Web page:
Speeding-up one-versus-all training for extreme classification via mean-separating initialization

Erik Schultheis*, Rohit Babbar

*Corresponding author for this work

Research output: Contribution to journalConference articleScientificpeer-review

8 Citations (Scopus)
69 Downloads (Pure)


In this paper, we show that a simple, data dependent way of setting the initial vector can be used to substantially speed up the training of linear one-versus-all classifiers in extreme multi-label classification (XMC). We discuss the problem of choosing the initial weights from the perspective of three goals. We want to start in a region of weight space (a) with low loss value, (b) that is favourable for second-order optimization, and (c) where the conjugate-gradient (CG) calculations can be performed quickly. For margin losses, such an initialization is achieved by selecting the initial vector such that it separates the mean of all positive (relevant for a label) instances from the mean of all negatives – two quantities that can be calculated quickly for the highly imbalanced binary problems occurring in XMC. We demonstrate a training speedup of up to 5× on Amazon-670K dataset with 670,000 labels. This comes in part from the reduced number of iterations that need to be performed due to starting closer to the solution, and in part from an implicit negative-mining effect that allows to ignore easy negatives in the CG step. Because of the convex nature of the optimization problem, the speedup is achieved without any degradation in classification accuracy. The implementation can be found at https://github.com/xmc-aalto/dismecpp.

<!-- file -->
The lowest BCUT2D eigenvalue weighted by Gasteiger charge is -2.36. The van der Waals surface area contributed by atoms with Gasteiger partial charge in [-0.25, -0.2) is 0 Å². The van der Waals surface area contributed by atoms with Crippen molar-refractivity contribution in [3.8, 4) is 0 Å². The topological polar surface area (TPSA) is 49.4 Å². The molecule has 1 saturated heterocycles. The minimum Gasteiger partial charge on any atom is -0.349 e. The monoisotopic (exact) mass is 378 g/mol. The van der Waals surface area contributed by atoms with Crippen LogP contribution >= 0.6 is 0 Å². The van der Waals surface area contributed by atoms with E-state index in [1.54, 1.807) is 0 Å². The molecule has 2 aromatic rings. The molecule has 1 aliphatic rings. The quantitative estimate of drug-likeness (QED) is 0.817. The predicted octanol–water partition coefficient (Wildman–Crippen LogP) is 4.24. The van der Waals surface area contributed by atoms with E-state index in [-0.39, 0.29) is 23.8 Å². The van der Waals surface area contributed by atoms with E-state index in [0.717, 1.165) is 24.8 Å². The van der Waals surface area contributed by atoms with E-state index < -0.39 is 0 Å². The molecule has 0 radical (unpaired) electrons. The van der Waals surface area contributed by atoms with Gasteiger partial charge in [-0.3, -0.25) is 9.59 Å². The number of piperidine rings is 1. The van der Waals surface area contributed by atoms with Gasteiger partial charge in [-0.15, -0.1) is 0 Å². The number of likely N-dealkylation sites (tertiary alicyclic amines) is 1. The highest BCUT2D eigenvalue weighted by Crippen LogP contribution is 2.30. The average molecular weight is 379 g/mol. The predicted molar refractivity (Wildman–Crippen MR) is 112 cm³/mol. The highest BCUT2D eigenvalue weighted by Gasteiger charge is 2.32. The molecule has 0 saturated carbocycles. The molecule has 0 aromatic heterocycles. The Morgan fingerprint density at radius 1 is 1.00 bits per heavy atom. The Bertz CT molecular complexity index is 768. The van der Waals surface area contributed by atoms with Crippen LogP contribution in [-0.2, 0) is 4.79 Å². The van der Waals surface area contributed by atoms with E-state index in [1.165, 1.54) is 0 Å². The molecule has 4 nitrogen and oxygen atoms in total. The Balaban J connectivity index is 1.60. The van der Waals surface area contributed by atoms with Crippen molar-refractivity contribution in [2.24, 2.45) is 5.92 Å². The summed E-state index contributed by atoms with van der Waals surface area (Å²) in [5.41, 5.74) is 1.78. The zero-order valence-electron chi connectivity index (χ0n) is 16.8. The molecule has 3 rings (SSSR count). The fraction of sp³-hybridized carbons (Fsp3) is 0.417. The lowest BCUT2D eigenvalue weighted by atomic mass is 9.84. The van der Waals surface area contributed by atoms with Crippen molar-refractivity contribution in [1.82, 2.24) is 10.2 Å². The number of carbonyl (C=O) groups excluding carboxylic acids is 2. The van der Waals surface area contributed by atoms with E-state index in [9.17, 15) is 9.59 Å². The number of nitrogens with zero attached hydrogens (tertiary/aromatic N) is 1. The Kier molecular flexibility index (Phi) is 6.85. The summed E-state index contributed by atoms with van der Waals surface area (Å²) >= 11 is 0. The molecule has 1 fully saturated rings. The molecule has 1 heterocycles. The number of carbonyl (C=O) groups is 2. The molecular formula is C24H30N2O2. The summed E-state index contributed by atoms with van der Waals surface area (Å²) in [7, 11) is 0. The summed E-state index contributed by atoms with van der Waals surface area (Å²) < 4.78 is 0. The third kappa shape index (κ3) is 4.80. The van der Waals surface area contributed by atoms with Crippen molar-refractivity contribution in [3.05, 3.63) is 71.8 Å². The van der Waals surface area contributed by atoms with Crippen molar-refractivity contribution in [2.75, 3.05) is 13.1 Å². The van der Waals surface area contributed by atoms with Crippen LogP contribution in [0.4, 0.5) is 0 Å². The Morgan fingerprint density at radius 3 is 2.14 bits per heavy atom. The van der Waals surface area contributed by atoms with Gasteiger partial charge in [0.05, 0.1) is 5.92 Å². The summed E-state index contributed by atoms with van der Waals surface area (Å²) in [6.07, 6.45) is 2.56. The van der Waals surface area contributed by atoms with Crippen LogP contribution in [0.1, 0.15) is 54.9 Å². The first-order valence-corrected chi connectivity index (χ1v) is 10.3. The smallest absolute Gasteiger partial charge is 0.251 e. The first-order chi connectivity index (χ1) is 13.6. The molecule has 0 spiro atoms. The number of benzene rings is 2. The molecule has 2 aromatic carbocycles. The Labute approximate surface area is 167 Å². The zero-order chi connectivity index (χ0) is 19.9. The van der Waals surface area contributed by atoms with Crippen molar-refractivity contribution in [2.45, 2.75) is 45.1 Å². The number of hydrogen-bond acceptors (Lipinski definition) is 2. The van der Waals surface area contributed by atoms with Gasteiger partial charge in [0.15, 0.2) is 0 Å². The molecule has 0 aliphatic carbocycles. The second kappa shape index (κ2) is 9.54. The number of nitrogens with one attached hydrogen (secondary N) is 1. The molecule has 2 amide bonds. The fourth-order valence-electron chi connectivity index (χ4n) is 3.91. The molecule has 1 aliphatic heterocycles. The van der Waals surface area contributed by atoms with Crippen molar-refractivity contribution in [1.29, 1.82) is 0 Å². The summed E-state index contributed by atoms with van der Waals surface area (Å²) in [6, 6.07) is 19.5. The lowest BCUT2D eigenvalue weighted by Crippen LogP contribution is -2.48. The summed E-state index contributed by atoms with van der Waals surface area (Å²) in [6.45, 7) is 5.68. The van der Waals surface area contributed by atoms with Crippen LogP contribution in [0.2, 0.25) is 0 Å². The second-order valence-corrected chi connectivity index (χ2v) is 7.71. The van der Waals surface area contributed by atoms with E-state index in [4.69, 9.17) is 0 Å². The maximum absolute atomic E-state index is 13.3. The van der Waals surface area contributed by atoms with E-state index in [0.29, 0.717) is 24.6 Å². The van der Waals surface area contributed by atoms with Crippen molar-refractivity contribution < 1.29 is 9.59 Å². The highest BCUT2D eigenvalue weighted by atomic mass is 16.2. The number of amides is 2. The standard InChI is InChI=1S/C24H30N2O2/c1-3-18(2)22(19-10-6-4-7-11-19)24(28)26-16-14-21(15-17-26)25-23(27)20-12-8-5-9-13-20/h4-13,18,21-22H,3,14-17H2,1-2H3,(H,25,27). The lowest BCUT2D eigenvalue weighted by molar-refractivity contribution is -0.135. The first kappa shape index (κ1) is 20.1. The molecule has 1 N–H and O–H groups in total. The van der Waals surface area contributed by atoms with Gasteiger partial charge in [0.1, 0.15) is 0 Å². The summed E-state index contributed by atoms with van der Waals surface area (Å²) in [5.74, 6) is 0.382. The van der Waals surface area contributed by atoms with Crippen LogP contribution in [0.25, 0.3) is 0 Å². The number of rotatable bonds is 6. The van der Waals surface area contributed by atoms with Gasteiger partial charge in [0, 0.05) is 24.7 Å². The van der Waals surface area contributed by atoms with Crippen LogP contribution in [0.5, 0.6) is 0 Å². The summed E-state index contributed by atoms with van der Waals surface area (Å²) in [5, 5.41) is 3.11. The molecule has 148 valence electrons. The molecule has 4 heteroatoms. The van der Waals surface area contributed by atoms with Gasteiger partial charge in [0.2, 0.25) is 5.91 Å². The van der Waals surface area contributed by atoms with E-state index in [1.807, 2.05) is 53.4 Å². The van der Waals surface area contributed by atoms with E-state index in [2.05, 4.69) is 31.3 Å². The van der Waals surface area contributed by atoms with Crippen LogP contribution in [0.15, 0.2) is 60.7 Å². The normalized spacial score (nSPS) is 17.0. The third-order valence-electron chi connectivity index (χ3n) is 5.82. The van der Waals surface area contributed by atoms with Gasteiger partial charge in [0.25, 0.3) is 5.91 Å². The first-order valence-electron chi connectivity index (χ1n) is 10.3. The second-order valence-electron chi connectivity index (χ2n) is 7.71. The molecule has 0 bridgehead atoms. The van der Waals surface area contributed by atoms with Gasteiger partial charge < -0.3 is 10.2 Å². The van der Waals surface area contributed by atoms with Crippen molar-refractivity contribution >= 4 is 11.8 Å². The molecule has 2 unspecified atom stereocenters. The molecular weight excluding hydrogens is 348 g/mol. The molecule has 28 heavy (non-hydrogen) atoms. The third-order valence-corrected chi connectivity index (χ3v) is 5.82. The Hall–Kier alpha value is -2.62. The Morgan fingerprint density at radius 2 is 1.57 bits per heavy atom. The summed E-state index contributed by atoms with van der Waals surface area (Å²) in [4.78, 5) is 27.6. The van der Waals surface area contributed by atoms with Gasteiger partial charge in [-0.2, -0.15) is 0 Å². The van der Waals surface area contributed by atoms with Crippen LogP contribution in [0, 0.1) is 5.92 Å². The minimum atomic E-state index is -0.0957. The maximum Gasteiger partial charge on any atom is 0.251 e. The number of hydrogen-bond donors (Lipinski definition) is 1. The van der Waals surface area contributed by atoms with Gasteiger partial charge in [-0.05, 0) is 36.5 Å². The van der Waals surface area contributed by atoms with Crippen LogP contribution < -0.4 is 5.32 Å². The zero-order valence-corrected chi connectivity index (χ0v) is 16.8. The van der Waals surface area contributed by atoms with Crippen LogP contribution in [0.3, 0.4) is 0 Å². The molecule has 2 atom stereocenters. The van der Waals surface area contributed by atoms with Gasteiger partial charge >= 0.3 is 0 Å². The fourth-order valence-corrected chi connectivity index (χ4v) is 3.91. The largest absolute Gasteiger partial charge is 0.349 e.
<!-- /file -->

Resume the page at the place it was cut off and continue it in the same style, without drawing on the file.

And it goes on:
Original languageEnglish
Pages (from-to)3953-3976
JournalMachine Learning
Issue number11
Publication statusPublished - Nov 2022
MoE publication typeA4 Conference publication
EventEuropean Conference on Machine Learning and Principles and Practice of Knowledge Discovery in Databases - Grenoble, France
Duration: 19 Sept 202223 Sept 2022


  • Large-scale multi-label classification
  • Linear classification
  • 2nd order optimization
  • Class imbalance
  • Weight initialization


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